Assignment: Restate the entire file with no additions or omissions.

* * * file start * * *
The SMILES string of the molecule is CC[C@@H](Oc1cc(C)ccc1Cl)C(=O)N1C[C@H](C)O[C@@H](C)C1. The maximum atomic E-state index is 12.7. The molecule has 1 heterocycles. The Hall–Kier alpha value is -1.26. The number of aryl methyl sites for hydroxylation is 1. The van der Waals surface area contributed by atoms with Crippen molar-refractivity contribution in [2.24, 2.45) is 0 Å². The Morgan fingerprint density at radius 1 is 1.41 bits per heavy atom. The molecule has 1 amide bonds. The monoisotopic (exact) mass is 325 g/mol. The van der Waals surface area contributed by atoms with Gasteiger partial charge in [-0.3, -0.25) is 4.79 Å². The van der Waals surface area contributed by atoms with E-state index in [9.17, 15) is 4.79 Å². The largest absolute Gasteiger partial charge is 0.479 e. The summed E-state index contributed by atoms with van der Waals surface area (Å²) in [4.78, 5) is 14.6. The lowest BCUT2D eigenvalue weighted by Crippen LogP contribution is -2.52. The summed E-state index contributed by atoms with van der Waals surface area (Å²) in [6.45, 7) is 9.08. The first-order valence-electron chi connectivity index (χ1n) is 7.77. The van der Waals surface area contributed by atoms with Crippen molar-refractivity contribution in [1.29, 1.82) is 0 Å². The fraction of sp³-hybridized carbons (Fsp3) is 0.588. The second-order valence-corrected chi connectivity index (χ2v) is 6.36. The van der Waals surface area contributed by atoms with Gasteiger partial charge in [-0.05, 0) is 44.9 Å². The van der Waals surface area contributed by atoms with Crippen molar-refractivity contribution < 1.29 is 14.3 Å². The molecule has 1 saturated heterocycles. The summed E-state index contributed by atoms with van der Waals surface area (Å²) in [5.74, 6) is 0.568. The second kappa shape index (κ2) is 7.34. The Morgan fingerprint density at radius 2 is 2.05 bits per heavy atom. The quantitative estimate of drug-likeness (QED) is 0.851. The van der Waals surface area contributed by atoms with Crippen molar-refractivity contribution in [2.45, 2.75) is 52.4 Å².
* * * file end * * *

The SMILES string of the molecule is CC[C@@H](Oc1cc(C)ccc1Cl)C(=O)N1C[C@H](C)O[C@@H](C)C1. The maximum atomic E-state index is 12.7. The molecule has 1 heterocycles. The Hall–Kier alpha value is -1.26. The number of aryl methyl sites for hydroxylation is 1. The van der Waals surface area contributed by atoms with Crippen molar-refractivity contribution in [2.24, 2.45) is 0 Å². The Morgan fingerprint density at radius 1 is 1.41 bits per heavy atom. The molecule has 1 amide bonds. The monoisotopic (exact) mass is 325 g/mol. The van der Waals surface area contributed by atoms with Gasteiger partial charge in [-0.3, -0.25) is 4.79 Å². The van der Waals surface area contributed by atoms with E-state index in [9.17, 15) is 4.79 Å². The largest absolute Gasteiger partial charge is 0.479 e. The summed E-state index contributed by atoms with van der Waals surface area (Å²) in [4.78, 5) is 14.6. The lowest BCUT2D eigenvalue weighted by Crippen LogP contribution is -2.52. The summed E-state index contributed by atoms with van der Waals surface area (Å²) in [6.45, 7) is 9.08. The first-order valence-electron chi connectivity index (χ1n) is 7.77. The van der Waals surface area contributed by atoms with Crippen molar-refractivity contribution in [1.29, 1.82) is 0 Å². The fraction of sp³-hybridized carbons (Fsp3) is 0.588. The second-order valence-corrected chi connectivity index (χ2v) is 6.36. The van der Waals surface area contributed by atoms with Gasteiger partial charge in [-0.05, 0) is 44.9 Å². The van der Waals surface area contributed by atoms with Crippen molar-refractivity contribution < 1.29 is 14.3 Å². The molecule has 1 saturated heterocycles. The summed E-state index contributed by atoms with van der Waals surface area (Å²) in [5.74, 6) is 0.568. The second kappa shape index (κ2) is 7.34. The Morgan fingerprint density at radius 2 is 2.05 bits per heavy atom. The quantitative estimate of drug-likeness (QED) is 0.851. The van der Waals surface area contributed by atoms with Crippen molar-refractivity contribution in [2.45, 2.75) is 52.4 Å².